To service our clients in the best way possible, we have a team of Account Managers and Project Managers. When embarking on a web project with NetConstruct, you will be provided with a dedicated Account Manager and a Project Manager who knows your objectives inside and out and has all the necessary project management skills. There are a number of benefits to us taking this approach, so we chatted to Account Director, Sarah Pickles, who has been with NetConstruct for 10 years. Keep reading to find out how these two roles work in unison to deliver the optimum client support.
What’s the difference between an Account Manager and a Project Manager?
The Project Manager and Account Manager work very closely together but have different roles. We tend to split it so that our Project Managers are very much an internal resource and the Account Manager is the primary relationship holder with our clients. The Account Manager mainly focuses on maintaining a strong working relationship with the client. This is the person who really understands the client’s business and what they want to achieve. They can offer real value and ongoing advice through their ongoing relationship. Responsibilities can include running meetings, updating the client regularly on progress, or anything else that they need to be aware of during the project.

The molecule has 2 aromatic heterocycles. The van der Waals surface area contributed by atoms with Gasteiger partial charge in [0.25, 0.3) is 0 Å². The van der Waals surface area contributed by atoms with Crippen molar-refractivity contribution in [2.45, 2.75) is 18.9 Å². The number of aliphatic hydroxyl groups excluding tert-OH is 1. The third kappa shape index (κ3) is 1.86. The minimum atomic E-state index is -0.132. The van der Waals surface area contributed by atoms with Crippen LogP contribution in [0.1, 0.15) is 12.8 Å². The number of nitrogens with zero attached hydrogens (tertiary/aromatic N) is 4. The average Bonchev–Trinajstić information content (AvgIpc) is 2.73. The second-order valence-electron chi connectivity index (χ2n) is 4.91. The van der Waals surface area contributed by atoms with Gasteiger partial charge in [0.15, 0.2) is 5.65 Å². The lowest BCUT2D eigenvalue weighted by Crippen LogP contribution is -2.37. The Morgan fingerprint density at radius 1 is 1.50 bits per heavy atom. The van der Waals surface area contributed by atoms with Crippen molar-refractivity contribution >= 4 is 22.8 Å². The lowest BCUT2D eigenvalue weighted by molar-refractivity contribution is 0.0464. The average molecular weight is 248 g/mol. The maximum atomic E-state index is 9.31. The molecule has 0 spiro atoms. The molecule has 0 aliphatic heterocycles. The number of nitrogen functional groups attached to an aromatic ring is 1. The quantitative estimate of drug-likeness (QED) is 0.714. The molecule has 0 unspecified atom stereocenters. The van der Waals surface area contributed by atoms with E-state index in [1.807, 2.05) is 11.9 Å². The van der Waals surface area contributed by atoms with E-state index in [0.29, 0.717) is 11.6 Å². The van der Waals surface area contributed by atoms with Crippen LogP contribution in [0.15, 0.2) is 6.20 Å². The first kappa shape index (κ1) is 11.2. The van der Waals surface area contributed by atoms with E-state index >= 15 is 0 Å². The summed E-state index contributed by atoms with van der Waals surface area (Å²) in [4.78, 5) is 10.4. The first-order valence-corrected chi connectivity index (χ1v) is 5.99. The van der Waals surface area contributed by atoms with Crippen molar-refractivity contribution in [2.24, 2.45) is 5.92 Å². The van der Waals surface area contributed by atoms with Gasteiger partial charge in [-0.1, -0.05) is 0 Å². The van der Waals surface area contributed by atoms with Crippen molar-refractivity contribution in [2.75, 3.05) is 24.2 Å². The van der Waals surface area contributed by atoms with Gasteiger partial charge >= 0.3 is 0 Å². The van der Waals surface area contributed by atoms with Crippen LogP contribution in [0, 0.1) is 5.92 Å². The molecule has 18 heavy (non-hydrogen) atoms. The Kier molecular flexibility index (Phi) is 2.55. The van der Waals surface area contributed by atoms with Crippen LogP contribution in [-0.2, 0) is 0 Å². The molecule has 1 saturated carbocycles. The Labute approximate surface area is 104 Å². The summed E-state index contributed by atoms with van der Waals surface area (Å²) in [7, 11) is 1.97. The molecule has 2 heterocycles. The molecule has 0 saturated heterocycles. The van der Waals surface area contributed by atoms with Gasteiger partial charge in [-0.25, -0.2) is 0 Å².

The Project Manager will look after the project itself such as timescales, budgets and the schedule, ensuring that all disciplines are scheduled in as and when they need to be. For example, if something crops up in development that the client needs to be aware of, it’s the Project Manager’s responsibility to raise the issue with the Account Manager.
What are the benefits of having both working on a web project?
For me, one of the biggest benefits is communication. Having an Account Manager and Project Manager working in unison on the same project provides peace of mind for the client that they'll always have somebody they can contact. If needs be, the Project Manager will step into a client-facing role. And likewise, the Account Manager can step into the Project Manager role. We work extremely close together to ensure that we’re both aware of exactly what's going on at every stage of the project.